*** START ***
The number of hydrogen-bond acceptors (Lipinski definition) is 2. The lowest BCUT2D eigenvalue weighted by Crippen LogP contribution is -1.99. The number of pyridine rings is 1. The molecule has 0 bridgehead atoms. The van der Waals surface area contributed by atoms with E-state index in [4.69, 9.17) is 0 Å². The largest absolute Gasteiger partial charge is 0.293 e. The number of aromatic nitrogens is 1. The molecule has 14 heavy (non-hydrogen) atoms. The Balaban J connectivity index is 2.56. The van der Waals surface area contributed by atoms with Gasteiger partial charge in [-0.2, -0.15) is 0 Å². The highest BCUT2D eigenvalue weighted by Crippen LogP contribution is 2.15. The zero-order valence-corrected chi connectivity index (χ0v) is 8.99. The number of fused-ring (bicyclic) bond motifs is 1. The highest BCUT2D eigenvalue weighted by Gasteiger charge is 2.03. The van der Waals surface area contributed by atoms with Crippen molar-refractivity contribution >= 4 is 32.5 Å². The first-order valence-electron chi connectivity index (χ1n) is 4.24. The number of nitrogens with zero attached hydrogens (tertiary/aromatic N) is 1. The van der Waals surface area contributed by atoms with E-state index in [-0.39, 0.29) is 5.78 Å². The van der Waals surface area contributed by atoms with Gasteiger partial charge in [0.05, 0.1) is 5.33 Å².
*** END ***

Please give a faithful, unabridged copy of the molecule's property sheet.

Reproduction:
The number of hydrogen-bond acceptors (Lipinski definition) is 2. The lowest BCUT2D eigenvalue weighted by Crippen LogP contribution is -1.99. The number of pyridine rings is 1. The molecule has 0 bridgehead atoms. The van der Waals surface area contributed by atoms with E-state index in [4.69, 9.17) is 0 Å². The largest absolute Gasteiger partial charge is 0.293 e. The number of aromatic nitrogens is 1. The molecule has 14 heavy (non-hydrogen) atoms. The Balaban J connectivity index is 2.56. The van der Waals surface area contributed by atoms with Gasteiger partial charge in [-0.2, -0.15) is 0 Å². The highest BCUT2D eigenvalue weighted by Crippen LogP contribution is 2.15. The zero-order valence-corrected chi connectivity index (χ0v) is 8.99. The number of fused-ring (bicyclic) bond motifs is 1. The highest BCUT2D eigenvalue weighted by Gasteiger charge is 2.03. The van der Waals surface area contributed by atoms with Crippen molar-refractivity contribution >= 4 is 32.5 Å². The first-order valence-electron chi connectivity index (χ1n) is 4.24. The number of nitrogens with zero attached hydrogens (tertiary/aromatic N) is 1. The van der Waals surface area contributed by atoms with E-state index in [-0.39, 0.29) is 5.78 Å². The van der Waals surface area contributed by atoms with Gasteiger partial charge in [0.05, 0.1) is 5.33 Å².